Ankle pain is a pretty common injury for most athletes. It can arise due to an ankle fracture, compression of nerves in the foot or ankle, and instability. Like the calf strain discussed above, general ankle pain (aka not a specific injury like spraining your ankle) tends to arise because of an inadequate warm-up. Improper footwear (aka shoes that are high-heeled or provide minimal arch support) and jumping or exercising on hard surfaces can also result in ankle pain. 

4. Knee Pain

Also known as “jumper’s knee,” general knee pain is another common injury we see with community members. It is typically caused by excessive jumping and running and is exacerbated by poor form when engaging in both movements. This results in inflammation and deterioration of the patella tendon as the quadriceps muscles pull down on the kneecap. It is what we call an “overuse” injury. If you have jumper’s knee, the best way to treat it is to 1) rest, and 2) strengthen the quadriceps and hip flexors. When it comes to jumping rope, jumper’s knee can be avoided with proper mechanics and avoiding excessive jump height.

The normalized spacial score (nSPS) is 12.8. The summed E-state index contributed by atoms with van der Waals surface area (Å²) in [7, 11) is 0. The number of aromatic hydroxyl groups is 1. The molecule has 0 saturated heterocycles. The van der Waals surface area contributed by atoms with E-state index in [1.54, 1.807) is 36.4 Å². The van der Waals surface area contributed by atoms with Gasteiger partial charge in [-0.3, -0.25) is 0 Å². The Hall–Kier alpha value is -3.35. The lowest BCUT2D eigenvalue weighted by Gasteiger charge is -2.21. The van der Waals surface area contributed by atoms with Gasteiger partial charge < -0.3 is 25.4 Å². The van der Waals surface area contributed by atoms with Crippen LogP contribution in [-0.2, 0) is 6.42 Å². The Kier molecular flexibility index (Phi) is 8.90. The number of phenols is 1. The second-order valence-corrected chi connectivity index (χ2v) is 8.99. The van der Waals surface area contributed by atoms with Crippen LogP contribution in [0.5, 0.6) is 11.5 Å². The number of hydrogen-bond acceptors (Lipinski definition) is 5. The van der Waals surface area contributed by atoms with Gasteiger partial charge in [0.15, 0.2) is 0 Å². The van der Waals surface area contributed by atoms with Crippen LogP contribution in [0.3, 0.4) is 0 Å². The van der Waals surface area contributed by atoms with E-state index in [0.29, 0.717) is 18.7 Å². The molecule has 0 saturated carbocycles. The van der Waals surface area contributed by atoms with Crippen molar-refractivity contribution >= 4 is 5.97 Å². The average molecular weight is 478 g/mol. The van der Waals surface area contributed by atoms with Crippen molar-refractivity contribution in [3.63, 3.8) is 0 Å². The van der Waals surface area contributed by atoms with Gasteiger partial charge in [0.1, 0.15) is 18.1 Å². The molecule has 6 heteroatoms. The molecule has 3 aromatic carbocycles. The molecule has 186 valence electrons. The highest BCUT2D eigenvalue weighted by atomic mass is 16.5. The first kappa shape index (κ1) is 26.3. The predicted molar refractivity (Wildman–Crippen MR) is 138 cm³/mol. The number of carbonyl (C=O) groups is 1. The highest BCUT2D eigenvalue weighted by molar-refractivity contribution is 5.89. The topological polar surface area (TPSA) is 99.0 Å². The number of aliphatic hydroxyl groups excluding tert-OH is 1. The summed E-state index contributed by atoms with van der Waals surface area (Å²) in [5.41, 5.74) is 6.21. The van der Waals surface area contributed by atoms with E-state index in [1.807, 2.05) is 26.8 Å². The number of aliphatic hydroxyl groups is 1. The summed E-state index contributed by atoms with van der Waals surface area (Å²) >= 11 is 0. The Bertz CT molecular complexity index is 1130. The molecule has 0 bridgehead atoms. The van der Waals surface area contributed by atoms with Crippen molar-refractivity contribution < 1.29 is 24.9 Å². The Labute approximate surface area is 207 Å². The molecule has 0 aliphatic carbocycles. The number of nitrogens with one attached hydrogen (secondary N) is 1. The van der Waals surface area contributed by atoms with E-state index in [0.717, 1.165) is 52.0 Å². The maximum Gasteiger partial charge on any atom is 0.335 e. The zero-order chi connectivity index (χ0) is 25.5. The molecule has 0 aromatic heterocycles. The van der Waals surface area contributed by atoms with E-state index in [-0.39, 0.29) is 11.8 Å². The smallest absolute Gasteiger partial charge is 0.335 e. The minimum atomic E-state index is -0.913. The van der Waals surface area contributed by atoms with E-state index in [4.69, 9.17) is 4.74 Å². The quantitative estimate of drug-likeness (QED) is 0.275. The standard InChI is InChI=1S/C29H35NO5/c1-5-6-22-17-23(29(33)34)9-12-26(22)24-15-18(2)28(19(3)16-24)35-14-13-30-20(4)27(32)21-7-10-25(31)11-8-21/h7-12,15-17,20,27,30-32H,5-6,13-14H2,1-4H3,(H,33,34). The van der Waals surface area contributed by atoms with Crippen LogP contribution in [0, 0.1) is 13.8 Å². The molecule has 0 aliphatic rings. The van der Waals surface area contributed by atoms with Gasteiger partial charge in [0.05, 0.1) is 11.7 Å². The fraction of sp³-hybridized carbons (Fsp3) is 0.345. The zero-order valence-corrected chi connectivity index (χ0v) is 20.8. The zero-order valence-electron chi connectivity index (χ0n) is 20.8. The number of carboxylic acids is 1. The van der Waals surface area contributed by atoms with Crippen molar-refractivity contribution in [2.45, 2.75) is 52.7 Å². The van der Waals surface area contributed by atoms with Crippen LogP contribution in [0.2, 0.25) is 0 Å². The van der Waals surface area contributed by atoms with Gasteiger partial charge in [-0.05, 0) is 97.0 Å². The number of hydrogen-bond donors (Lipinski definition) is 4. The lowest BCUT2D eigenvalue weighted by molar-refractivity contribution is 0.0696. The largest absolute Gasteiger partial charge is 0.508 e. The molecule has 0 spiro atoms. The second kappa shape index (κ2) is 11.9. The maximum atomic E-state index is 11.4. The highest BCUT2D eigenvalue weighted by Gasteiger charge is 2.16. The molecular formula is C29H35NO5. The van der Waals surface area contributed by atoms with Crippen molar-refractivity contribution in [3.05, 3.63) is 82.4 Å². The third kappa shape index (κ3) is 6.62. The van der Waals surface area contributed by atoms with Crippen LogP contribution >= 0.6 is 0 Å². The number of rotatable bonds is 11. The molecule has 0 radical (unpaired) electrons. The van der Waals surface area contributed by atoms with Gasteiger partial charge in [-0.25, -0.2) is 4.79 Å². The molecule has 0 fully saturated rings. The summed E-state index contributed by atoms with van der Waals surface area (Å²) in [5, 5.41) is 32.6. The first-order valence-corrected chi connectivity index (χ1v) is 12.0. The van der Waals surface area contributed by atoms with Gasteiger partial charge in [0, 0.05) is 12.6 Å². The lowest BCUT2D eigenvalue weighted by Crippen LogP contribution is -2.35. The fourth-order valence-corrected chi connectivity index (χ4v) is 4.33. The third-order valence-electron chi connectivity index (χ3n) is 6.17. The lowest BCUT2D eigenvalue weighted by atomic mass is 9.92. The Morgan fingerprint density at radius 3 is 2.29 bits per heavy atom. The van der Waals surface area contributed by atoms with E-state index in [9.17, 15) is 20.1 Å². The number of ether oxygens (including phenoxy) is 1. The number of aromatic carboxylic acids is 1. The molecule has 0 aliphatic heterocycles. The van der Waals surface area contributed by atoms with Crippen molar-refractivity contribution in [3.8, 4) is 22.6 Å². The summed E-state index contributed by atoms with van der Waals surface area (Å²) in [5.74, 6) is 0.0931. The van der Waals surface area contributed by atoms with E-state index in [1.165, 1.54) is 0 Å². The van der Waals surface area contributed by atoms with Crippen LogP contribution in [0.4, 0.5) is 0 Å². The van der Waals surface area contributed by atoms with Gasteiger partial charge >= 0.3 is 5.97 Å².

5. Plantar Fasciitis

If you have ever risen in the morning and experienced a stabbing pain in your heel as you got up in the morning, then you’ve most likely experienced plantar fasciitis. The most common cause of heel pain, plantar fasciitis results in inflammation of the band of tissue that runs across the bottom of your foot and connects your toes to your heel bone. Of all the injuries we have covered, this one might be the worst with respect to your quality of life. It causes stabbing pain as you step. It normally gets better as the day goes on, but is pretty gnarly in the morning. 

While your walking mechanics and bone structure can both play a role in the onset of plantar fasciitis, when it comes to jumping rope, factors like jumping too much (especially if you’re new to the activity) and improper footwear can also contribute. Stretching the bottom of your foot via a rolling pin or tennis ball can really help, as can jumping on a padded surface and Epsom salt soaks. 

10 Tips to Avoid Injury When Jumping Rope

Now that you are familiar with some of the most common injuries that can occur while jumping rope, it’s time to look at how you can avoid them! Consider the tips we cover below as building blocks to develop a solid foundation from which to begin your jump rope journey. Remember, if you are already experiencing some of the injuries discussed above, you should speak to a trusted medical professional.